Wednesday, February 6, 2013

Resurrecting Edward Furlong

I have no idea if Eddie is still working. I hope so! I hope he is doing well! We need more T2s in our lives.

Oh, little Eddie! Photo courtesy of US Magazine.
I'm not just reminiscing about Edward Furlong, this is a follow-up to yesterday's post. I want to be clear that divorce does not create or cause Terminators or the end of days.

Unless you break up with Skynet... 
Rather, I felt the point of the post was the future is uncertain. There could be Terminators. We simply don't know.

Though yesterday's post discussed the fear or worry associated with divorce, we didn't touch on how ending a relationship can be healing, healthy, or in some circumstances, necessary (safety, etc.). The end of one thing - childhood, a relationship, a job - can be the beginning of quite another great thing.

Look? He left Terminator and modeled for Calvin Klein!
At P&P, we are simply reflecting on change inherent to the human experience. Divorce is part of that experience. (And woo boy, have we had some changes! Where do I begin with my body? Let's call it lumpy. But we'll talk about that in a later post.)

How do we talk about change with our children? There are big changes they'll have to confront at different ages. Take for example Natalie's daughter. How do you explain divorce to a 4-year old? What about death, say of a relative, a friend, or a pet? What about more minor changes but ones that are still quite impactful: loss of a job, changing schools, moving, or a new teacher?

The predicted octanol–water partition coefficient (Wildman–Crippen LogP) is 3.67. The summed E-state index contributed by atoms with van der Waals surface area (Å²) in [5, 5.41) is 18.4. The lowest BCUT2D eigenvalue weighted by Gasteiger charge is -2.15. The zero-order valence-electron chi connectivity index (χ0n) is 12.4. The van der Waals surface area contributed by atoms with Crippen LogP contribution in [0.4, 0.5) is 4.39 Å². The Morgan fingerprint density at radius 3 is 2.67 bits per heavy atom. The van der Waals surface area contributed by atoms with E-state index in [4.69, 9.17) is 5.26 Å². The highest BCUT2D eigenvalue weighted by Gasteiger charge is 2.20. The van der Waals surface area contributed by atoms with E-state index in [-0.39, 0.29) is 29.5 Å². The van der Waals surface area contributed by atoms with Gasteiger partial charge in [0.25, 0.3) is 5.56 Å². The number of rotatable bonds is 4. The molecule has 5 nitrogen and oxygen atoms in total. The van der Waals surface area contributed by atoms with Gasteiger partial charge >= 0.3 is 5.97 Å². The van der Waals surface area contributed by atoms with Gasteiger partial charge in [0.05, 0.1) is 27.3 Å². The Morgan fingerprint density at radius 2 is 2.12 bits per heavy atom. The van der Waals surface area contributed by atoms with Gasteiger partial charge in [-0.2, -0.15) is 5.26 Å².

In the previous post, we wondered aloud how to confront a moment like this as an adult. Now, how do we as parents confront these moments with our children? There is the first step, steeling ourselves and saying "It's going to be okay." But where do we go with step 2.

Well, according to people who know these things (family counselors), the next step is simple honesty in terms they would understand. A 4-year old doesn't know what the word (or perhaps has never even heard the word) 'divorce' means, so you wouldn't start there. A 8- or 9-year old would have heard the word and may understand what it means. In either case, present the information slowly, don't overload them all at once. Next, listen. They may have questions or concerns. Hear them.

Finally, and I think this is really important, allow yourself and your children to be around caring friends (whether this is family, or a playgroup, a team, or a faith-based group).

"Look, in the next movie I'll be blond. Then, Christian Bale." Photo: The Daily Beast

I've found that friends keep me grounded and prevent me from sliding too far into darkness. Friendship isn't just good for sharing laughs or shoulders to cry on, it can actually make you happier. (See here, here, and here.)

And that's what I love about this blog. Friends sharing their experiences as parents. P&P is thankful for that!

"No fate but you make." Kyle Reese AKA Michael Biehn AKA my first boyfriend.

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